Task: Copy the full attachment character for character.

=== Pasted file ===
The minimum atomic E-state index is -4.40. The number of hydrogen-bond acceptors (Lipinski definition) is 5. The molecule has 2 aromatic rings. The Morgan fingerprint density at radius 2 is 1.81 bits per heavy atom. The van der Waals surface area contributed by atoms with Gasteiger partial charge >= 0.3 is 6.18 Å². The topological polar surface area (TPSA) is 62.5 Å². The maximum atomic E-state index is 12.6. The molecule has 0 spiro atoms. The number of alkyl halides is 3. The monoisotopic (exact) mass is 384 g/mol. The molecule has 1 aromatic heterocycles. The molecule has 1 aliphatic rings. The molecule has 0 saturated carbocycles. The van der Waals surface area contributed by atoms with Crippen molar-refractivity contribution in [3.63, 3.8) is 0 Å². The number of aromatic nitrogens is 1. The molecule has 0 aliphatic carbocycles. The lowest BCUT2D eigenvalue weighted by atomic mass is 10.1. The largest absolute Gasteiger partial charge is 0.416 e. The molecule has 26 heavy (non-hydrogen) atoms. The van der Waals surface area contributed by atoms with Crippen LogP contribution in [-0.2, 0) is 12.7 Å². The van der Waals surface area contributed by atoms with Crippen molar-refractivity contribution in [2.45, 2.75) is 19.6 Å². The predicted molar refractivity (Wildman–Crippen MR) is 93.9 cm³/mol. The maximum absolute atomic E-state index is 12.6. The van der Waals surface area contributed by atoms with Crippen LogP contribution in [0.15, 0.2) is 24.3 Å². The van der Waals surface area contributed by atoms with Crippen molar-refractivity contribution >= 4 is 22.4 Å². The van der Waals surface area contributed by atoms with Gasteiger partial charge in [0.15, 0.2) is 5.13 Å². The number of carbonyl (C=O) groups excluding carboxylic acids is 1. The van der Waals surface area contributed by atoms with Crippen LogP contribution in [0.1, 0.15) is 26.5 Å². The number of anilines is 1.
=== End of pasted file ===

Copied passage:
The minimum atomic E-state index is -4.40. The number of hydrogen-bond acceptors (Lipinski definition) is 5. The molecule has 2 aromatic rings. The Morgan fingerprint density at radius 2 is 1.81 bits per heavy atom. The van der Waals surface area contributed by atoms with Gasteiger partial charge >= 0.3 is 6.18 Å². The topological polar surface area (TPSA) is 62.5 Å². The maximum atomic E-state index is 12.6. The molecule has 0 spiro atoms. The number of alkyl halides is 3. The monoisotopic (exact) mass is 384 g/mol. The molecule has 1 aromatic heterocycles. The molecule has 1 aliphatic rings. The molecule has 0 saturated carbocycles. The van der Waals surface area contributed by atoms with Crippen molar-refractivity contribution in [3.63, 3.8) is 0 Å². The number of aromatic nitrogens is 1. The molecule has 0 aliphatic carbocycles. The lowest BCUT2D eigenvalue weighted by atomic mass is 10.1. The largest absolute Gasteiger partial charge is 0.416 e. The molecule has 26 heavy (non-hydrogen) atoms. The van der Waals surface area contributed by atoms with Crippen LogP contribution in [-0.2, 0) is 12.7 Å². The van der Waals surface area contributed by atoms with Crippen molar-refractivity contribution in [2.45, 2.75) is 19.6 Å². The predicted molar refractivity (Wildman–Crippen MR) is 93.9 cm³/mol. The maximum absolute atomic E-state index is 12.6. The van der Waals surface area contributed by atoms with Crippen LogP contribution in [0.15, 0.2) is 24.3 Å². The van der Waals surface area contributed by atoms with Crippen molar-refractivity contribution >= 4 is 22.4 Å². The van der Waals surface area contributed by atoms with Gasteiger partial charge in [0.15, 0.2) is 5.13 Å². The number of carbonyl (C=O) groups excluding carboxylic acids is 1. The van der Waals surface area contributed by atoms with Crippen LogP contribution in [0.1, 0.15) is 26.5 Å². The number of anilines is 1.